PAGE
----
Articles Tagged with Intellectual Property Law

BlogPhoto-1-300x165Indianapolis, Indiana – Attorneys for Plaintiff, Neal Technologies, Inc. d/b/a Bullet Proof Diesel of Mesa, Arizona filed suit in the Southern District of Indiana alleging that Defendant, Superior Auto and Diesel Repair, Inc., of Shelbyville, Indiana infringed its rights in the following trademarks: U.S. Registration No. 4,235,578, U.S. Registration No. 4,262,825, U.S. Registration No. 5,130,772, U.S. Registration No. 5,220,129, U.S. Registration No. 5,220,128, and U.S. Registration No. 5,220,127.

Plaintiff company is an Arizona-based manufacturer of aftermarket parts for diesel engines, specifically Ford Power Stroke diesel engines. In 2009, the Plaintiff began selling an aftermarket part to improve the cooling system of a 6.0 liter Ford Power Stroke diesel engine, and marketed the part under various trade names such as “Bulletproof” and “Bulletproof Diesel.”

The Plaintiff has both common law and registered trademarks for various “Bulletproof” and “Bulletproof Diesel” marks. According to the complaint, the Defendant has marketed packages of aftermarket parts for the same type of Ford engine under the name “Bulletproof” and “Bulletproofing packages.” Plaintiff’s complaint alleges that Defendant uses theses marks to market aftermarket parts packages on their website, despite not having authorization from Plaintiff, and Defendant does not sell or install genuine Bullet Proof Diesel parts.

The complaint alleges federal trademark infringement under the Lanham Act, Unfair Competition under the Lanham Act, and Unfair Competition under Indiana common law. Plaintiff is seeking compensatory and treble damages, costs incurred, prejudgment interest, attorney’s fees and all other relief the court deems proper.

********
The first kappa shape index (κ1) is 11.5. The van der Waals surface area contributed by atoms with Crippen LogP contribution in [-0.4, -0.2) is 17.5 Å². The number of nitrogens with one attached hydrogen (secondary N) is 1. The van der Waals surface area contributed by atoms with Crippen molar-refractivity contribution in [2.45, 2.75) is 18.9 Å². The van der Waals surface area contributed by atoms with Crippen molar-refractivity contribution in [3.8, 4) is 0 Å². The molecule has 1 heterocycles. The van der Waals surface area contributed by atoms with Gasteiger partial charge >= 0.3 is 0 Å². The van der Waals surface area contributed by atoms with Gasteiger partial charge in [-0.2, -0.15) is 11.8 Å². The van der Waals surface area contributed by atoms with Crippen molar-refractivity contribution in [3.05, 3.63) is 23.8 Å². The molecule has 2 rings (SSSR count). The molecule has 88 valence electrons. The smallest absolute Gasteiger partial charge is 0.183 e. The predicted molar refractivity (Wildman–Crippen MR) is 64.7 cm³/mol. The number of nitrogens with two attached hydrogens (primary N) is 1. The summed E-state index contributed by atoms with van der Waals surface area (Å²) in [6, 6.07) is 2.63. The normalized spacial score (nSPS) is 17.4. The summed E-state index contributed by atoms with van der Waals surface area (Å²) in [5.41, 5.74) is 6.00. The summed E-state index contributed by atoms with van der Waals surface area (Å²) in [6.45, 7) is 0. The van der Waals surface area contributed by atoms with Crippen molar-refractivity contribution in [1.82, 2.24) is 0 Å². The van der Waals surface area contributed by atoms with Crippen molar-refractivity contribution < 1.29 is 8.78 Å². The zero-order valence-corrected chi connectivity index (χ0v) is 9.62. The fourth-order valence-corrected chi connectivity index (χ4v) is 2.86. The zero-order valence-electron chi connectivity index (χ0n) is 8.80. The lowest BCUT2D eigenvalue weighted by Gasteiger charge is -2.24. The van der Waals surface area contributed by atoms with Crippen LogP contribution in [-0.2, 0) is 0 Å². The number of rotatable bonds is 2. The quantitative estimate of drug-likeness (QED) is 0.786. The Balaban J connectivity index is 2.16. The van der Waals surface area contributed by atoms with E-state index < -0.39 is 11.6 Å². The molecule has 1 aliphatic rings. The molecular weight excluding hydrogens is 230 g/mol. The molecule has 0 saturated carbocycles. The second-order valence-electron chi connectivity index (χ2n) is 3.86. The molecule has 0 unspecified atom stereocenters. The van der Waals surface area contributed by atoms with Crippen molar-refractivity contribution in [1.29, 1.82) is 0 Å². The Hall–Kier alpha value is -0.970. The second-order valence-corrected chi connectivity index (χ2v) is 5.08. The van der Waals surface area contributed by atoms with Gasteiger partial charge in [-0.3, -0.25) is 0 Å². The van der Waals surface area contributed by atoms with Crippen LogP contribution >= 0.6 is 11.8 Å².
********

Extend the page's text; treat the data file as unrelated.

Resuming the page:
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fanduel-blogphoto-300x112Indianapolis, Indiana – Attorneys for Plaintiffs, Akeem Daniels, Cameron Stingily, and Nicholas Stoner, Inc., filed suit in the Southern District of Indiana alleging Defendants, FanDuel, Inc., and DraftKings, Inc. used the likeness of the three Plaintiffs and alleged a Right of Publicity claim.The decision was made by the district court granting the Defendants’ Motion to Dismiss the case.

The Defendants are fantasy sports websites that run collegiate fantasy football games, among other sports. The Plaintiffs were collegiate football players whose names appeared on the websites as players available for selection for a user’s fantasy team.

Plaintiffs filed suit claiming that Defendants violated their rights of publicity under Indiana’s Right of Publicity statute by using their name and likenesses on the websites without first obtaining permission. Defendants moved to dismiss for failure to state a claim. The Defendants put forward three main defenses: that certain statutory exemptions in the Indiana statute removed protection for the Plaintiffs, that First Amendment free speech allowed the use, and that federal copyright law preempted Plaintiff’s claims.